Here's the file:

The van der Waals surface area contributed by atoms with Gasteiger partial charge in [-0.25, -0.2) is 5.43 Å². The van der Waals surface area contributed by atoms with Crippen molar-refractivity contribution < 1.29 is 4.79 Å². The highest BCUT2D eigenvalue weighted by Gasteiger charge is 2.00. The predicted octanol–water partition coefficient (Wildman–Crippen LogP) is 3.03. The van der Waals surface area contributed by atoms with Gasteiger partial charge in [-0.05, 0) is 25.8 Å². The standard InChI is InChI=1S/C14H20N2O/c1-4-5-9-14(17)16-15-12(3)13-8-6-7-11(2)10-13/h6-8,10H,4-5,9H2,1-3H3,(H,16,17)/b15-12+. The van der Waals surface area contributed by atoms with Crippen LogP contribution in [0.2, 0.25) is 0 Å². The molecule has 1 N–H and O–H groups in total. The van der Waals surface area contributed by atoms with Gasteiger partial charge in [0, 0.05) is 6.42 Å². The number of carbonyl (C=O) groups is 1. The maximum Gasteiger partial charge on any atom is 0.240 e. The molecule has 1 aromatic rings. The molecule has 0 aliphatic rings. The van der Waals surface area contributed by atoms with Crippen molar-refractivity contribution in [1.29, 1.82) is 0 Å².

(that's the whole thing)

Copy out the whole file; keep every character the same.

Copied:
The van der Waals surface area contributed by atoms with Gasteiger partial charge in [-0.25, -0.2) is 5.43 Å². The van der Waals surface area contributed by atoms with Crippen molar-refractivity contribution < 1.29 is 4.79 Å². The highest BCUT2D eigenvalue weighted by Gasteiger charge is 2.00. The predicted octanol–water partition coefficient (Wildman–Crippen LogP) is 3.03. The van der Waals surface area contributed by atoms with Gasteiger partial charge in [-0.05, 0) is 25.8 Å². The standard InChI is InChI=1S/C14H20N2O/c1-4-5-9-14(17)16-15-12(3)13-8-6-7-11(2)10-13/h6-8,10H,4-5,9H2,1-3H3,(H,16,17)/b15-12+. The van der Waals surface area contributed by atoms with Crippen LogP contribution in [0.2, 0.25) is 0 Å². The molecule has 1 N–H and O–H groups in total. The van der Waals surface area contributed by atoms with Gasteiger partial charge in [0, 0.05) is 6.42 Å². The number of carbonyl (C=O) groups is 1. The maximum Gasteiger partial charge on any atom is 0.240 e. The molecule has 1 aromatic rings. The molecule has 0 aliphatic rings. The van der Waals surface area contributed by atoms with Crippen molar-refractivity contribution in [1.29, 1.82) is 0 Å².